HomeWorld News'Exhausted' Wagner Group Unlikely To Fight Beyond Bakhmut–ISW

‘Exhausted’ Wagner Group Unlikely To Fight Beyond Bakhmut–ISW

Wagner Group mercenaries are unlikely to continue fighting beyond Bakhmut according to an assessment by the Institute for the Study of War (ISW) that comes amid disputed reports over whether the city had been captured.

Wagner leader Yevgeny Prigozhin said on Saturday his forces had taken the Donetsk city in a claim that was denied by Ukraine’s armed forces, which said fighting there was continuing. Kyiv has admitted its troops were pushed out of high-rise buildings and were on the outskirts of the city.

On Monday, Ukraine’s armed forces said that “the enemy continues to lead offensive actions,” and that “fighting for the city of Bakhmut continues.” Kyiv had previously said that its hold of the city was reduced to an “insignificant” part of southwestern Bakhmut around the TO504 highway.

Wagner mercenaries had probably secured the western administrative borders of the city while Ukrainian forces are prioritizing counterattacks on its outskirts, the think tank said in its update on Sunday.

Ukrainian soldiers ride on a BMP infantry fighting vehicle near the Ukrainian city of Bakhmut on May 20, 2023. Wagner mercenaries fighting for Moscow claim to have taken the city, although Kyiv insists fighting is ongoing.

Moscow’s forces will likely need extra reinforcements to hold the city and its flanks “at the expense of operations in other directions.”

The ISW said that after months of urban combat, Wagner forces were nearing culmination—the point at which they cannot go any further—and that it would be “unlikely” that Wagner can continue fighting beyond the city “at its current depleted state.”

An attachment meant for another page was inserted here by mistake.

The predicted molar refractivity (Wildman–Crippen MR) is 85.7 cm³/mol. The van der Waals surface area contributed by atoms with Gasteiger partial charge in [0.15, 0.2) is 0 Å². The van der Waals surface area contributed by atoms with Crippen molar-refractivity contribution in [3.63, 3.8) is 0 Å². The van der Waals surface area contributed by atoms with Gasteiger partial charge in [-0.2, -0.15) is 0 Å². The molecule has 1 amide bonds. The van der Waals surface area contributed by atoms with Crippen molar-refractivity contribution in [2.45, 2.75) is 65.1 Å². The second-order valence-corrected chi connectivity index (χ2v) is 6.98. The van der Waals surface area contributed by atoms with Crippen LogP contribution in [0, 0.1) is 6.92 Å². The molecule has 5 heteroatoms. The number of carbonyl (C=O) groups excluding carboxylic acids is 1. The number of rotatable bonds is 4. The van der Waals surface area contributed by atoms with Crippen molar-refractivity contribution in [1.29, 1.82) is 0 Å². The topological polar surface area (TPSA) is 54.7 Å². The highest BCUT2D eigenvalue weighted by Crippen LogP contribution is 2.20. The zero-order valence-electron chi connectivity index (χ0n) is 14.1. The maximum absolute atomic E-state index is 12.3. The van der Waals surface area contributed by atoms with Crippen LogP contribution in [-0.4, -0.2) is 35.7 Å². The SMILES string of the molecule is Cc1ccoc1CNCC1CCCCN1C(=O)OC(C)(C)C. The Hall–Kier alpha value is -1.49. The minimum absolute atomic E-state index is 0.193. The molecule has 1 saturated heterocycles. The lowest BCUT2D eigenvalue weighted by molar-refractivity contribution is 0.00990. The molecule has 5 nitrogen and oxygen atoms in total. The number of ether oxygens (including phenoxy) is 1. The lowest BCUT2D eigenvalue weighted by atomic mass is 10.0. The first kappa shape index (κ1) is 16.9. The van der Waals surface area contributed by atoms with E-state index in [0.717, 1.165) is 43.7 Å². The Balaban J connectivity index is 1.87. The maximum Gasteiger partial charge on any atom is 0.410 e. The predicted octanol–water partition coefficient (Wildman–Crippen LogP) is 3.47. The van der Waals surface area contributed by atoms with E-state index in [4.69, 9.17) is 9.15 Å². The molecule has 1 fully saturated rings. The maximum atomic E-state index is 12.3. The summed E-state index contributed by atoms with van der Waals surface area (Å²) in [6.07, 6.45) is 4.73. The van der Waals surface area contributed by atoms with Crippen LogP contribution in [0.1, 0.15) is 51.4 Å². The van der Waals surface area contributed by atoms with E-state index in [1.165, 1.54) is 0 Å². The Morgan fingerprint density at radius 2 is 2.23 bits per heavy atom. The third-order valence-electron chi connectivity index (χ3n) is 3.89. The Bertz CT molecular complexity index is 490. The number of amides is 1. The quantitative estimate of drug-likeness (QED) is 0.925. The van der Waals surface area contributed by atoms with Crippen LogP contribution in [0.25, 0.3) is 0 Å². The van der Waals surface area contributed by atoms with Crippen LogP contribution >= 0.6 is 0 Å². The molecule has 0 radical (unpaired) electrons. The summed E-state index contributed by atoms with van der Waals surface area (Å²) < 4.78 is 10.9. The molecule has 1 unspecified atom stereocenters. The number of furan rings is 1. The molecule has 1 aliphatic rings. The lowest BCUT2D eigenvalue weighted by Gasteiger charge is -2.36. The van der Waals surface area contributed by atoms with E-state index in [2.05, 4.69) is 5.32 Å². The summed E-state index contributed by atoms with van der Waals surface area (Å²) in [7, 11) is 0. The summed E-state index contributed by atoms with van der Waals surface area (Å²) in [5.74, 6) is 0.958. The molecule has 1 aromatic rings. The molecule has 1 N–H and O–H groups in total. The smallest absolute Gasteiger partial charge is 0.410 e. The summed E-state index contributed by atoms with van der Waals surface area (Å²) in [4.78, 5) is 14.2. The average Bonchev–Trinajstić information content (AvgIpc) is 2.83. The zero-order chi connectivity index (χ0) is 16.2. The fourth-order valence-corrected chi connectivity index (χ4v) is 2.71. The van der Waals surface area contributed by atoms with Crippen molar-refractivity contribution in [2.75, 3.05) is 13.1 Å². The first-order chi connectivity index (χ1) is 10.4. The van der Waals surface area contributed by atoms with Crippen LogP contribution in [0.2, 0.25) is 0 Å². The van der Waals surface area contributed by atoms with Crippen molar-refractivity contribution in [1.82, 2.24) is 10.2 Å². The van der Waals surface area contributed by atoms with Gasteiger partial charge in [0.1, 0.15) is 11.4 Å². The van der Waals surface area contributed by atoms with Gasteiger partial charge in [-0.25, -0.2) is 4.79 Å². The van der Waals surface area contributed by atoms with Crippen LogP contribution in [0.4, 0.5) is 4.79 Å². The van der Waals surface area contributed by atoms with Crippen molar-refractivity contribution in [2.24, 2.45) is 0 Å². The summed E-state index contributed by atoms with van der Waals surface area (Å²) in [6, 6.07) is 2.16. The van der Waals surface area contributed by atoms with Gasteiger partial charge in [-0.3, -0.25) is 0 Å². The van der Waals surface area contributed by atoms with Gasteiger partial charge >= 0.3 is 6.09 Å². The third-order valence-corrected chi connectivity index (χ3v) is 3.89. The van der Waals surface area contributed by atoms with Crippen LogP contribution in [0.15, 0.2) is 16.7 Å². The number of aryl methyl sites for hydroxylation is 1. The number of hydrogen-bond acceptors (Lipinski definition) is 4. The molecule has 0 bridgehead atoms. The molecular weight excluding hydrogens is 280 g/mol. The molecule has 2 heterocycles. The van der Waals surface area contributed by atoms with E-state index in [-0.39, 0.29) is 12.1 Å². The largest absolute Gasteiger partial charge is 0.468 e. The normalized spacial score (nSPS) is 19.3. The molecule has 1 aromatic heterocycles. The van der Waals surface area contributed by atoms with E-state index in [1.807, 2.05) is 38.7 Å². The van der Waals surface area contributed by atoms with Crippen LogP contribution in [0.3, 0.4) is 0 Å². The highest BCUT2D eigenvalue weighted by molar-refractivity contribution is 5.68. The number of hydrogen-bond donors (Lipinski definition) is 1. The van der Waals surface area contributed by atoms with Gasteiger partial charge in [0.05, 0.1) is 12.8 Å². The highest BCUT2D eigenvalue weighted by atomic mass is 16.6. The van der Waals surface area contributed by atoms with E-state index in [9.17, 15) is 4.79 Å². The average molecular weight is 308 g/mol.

Wagner forces had probably been nearing culmination when they battled through the city but were able to continue the fight because of flank support from regular Russian forces, the ISW said.

Prominent military blogger and former Russian commander Igor Girkin said that Russian forces are “exhausted,” as are Wagner troops who he said stopped at the city’s outskirts and “crawled” to the city administration’s border.

“Now we should be waiting for the return move from the enemy,” he said in a post in which he described the claimed victory as “Pyrrhic” and “not worth the effort and money spent on it.”

Prigozhin had said that he would withdraw his troops on May 25, which would mean that conventional Russian forces will be “even more unlikely” to pursue offensive operations, the ISW said.

“It is currently unclear if Prigozhin will actually withdraw his forces from Bakhmut,” the think tank said, “but some milbloggers are speculating that Prigozhin will commit Wagner to a different ‘critical’ frontline at the end of the month.”

Newsweek has emailed Wagner’s press service for comment.



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